I recently spoke with former WWE creative writer Court Bauer. During the interview, which will be published in its entirety next week, we spoke about this Monday's historic 1,000th episode of RAW and if the move to three hours was a good idea.

"[I] can't wait [for the 1,000th episode]," Bauer admitted.

He then revealed that the new three hour format is double what Vince McMahon would ideally want for the show.

"I once had a conversation with Vince McMahon and he told me that the ideal show would be 90 minutes in length, once a week. I whole-heartedly agreed with that. [Laughs.] 90 minutes is just right. When I was doing MLW and producing, 60 was too short and 2 hours is too long. That sweet spot, it really is 90 minutes to me, in a perfect world. But, the problem is: what network is going to want a 90 minute show and then you have to fill that 30 minute gap? Vince doesn't want the 'Best Of Raw' in that 30 minute gap. He wants new, original programming because it gets confusing if you tune in hypothetically at 10:45 and you see Randy Savage vs. Ricky Steamboat. It's like, 'What's this?' You don't want brand confusion.

"It's just not natural in network or cable television programming to do 90 minute programming with a 30 minute slot to just pop something in there. It's very, very hard. That never worked. But, three hours, I think, goes in the complete other direction. It's a quantity over quality thing and I don't think they're going to see great returns with that in terms of quality programming. I think they were struggling with two hours with the brands being separate, so they kind of caved in on that. But, still, I think they're going to have a very hard time because they don't have talent rich with experience or depth with the roster to be able to fill that.

"They don't have a guy like Fit Finley who can take a green kid and get a two segment match out of him, going 15-19 minutes with him. They don't have those kind of guys because, really in a perfect world, you want to keep your main event talent from doing those matches because we're burning through so many of those matches, instead of buying pay-per-views to see them wrestle.

"So, it's going to be very hard. If we look at lessons learned in the past from doing three hours of television every week, it hasn't been very good. So, it's going to be a very hard task. I think they have to really consider this an investment in their future with that extra hour, in terms of TV licensing rights money from USA. They need to take that money and put it back into the company instead of just taking it out. Put it towards acquiring talent that you're familiar with, expanding their developmental to get talent from MMA and collegiate wrestling. They should also bring back talent that are familiar enough but aren't huge stars that you can beat. Stars that have an entrance that you can remember or a gimmick that you remember, so you react to them. But, you have no problem seeing them get beat. There are tons and tons and tons of those guys.

"Those aren't the guys that you want beating Cody Rhodes every week because you just need the babyface getting a win going into the pay-per-view. You can't just say, 'USA is just going to give us dollar X and weren't not going to put that money back into the company. We're just going to take that money and we're going to put that money into our cash reserves.' It doesn't work that way."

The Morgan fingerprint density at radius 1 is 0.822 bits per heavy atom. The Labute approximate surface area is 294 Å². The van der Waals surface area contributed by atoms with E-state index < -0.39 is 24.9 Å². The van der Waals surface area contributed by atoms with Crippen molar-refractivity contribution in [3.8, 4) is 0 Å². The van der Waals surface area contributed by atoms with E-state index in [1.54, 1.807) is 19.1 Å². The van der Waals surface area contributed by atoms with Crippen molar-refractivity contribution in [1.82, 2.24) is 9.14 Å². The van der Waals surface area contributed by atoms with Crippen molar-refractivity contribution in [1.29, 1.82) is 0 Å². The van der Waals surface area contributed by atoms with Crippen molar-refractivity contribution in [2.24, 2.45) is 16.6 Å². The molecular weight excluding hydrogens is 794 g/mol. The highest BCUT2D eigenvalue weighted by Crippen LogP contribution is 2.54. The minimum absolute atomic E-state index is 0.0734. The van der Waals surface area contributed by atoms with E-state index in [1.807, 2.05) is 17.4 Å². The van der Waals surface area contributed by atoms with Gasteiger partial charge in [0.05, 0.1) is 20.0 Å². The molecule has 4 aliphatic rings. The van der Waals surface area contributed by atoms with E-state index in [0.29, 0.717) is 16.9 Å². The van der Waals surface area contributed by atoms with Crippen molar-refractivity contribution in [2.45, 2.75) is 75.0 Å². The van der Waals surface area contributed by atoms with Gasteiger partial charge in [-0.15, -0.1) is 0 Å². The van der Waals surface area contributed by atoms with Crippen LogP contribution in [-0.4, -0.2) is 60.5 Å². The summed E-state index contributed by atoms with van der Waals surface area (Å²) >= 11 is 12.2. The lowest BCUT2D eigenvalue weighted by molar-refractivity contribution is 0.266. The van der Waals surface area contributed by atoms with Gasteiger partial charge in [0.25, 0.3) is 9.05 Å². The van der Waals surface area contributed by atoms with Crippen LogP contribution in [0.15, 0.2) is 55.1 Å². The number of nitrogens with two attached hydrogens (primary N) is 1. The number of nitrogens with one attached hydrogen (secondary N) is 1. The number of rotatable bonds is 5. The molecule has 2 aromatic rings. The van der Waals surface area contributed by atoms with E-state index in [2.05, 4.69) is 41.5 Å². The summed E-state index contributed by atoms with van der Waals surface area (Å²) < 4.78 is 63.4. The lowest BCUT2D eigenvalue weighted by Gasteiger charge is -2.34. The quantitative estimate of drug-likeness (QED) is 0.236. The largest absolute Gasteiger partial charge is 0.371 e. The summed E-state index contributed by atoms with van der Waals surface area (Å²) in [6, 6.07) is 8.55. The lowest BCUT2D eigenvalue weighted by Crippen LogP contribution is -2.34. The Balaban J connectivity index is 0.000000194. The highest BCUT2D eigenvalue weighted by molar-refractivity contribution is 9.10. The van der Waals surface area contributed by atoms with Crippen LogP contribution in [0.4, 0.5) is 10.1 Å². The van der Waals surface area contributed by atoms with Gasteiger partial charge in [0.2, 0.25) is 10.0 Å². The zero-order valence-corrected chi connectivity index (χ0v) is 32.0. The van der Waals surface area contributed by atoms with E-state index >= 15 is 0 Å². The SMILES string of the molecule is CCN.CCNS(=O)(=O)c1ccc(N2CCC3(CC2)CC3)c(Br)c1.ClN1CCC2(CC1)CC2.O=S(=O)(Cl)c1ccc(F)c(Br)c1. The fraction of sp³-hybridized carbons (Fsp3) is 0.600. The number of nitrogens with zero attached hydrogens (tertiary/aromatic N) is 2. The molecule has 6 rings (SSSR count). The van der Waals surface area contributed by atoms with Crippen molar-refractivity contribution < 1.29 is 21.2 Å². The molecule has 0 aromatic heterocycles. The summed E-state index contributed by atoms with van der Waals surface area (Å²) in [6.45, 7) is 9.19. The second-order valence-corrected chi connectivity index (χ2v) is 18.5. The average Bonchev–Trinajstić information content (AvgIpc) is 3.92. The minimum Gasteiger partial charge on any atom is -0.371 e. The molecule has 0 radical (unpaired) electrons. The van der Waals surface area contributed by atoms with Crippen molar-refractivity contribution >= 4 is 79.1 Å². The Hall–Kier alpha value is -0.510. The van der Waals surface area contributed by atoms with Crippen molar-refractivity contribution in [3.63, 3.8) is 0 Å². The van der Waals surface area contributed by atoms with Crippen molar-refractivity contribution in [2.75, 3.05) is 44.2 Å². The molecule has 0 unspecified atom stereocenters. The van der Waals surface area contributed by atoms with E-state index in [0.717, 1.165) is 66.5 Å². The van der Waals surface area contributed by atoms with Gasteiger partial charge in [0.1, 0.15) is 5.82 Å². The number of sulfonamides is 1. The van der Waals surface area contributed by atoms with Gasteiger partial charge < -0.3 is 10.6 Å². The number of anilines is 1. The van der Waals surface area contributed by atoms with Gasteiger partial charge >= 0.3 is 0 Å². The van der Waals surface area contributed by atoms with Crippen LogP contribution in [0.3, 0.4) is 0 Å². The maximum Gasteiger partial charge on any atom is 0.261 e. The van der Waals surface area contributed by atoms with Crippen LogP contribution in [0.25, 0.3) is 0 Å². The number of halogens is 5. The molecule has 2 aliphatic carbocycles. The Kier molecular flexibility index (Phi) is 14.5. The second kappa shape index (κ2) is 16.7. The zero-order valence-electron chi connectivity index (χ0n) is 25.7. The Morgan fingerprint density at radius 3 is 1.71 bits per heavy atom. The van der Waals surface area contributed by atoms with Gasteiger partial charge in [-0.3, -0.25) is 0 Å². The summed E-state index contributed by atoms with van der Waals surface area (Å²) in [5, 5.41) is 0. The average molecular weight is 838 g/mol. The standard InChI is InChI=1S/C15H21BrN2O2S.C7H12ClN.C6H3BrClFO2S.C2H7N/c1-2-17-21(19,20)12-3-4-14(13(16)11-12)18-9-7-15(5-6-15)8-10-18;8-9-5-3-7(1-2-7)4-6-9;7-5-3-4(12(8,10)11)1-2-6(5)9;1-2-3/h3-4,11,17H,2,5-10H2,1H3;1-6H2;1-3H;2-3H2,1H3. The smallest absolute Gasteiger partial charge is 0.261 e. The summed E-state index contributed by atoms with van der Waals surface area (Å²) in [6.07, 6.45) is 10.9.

Despite his reservations about RAW moving to three hours, Bauer stated that he doesn't think the move will have an impact on pay-per-view numbers.

"I don't think it will affect pay-per-view," he said. "I think pay-per-view's going in a direction that it's going in. They still run too many pay-per-views, there's nothing really special about the pay-per-views. Most of the shows have lost any of the cache they once had. It speaks to the lack of depth because they can't keep matches off TV and they don't have enough talent to get over. Other talent just isn't as over as it should be because of the overall booking and creative decisions being made.

"So, they have so many different structural issues with this thing and three hours is just going to add another burden to this. It's already a burden-plagued operation. They have to do a lot of house cleaning and I don't think they really see that. And if they do, it only takes one man and only one man to see that and do something about that. It does not seem like he sees the need to.
He just doesn't seem to feel the need to change anything or address any of these issues. He just seems to generate new revenue streams, be it a network or another hour of Raw or whatever it is. Making WrestleMania $64.99 in HD. You should, you should look for ways to broaden your revenue streams. But you can't just take the money out, you've got to put the money back into the product. I would say to you that he has not demonstrated that -- other than with Brock Lesnar, which is -- you buy a Ferrari and then you crash it the first night. It doesn't do you any good. [Laughs.]"

Make sure to check back next week for our full interview with Court Bauer here on WrestlingINC.com.

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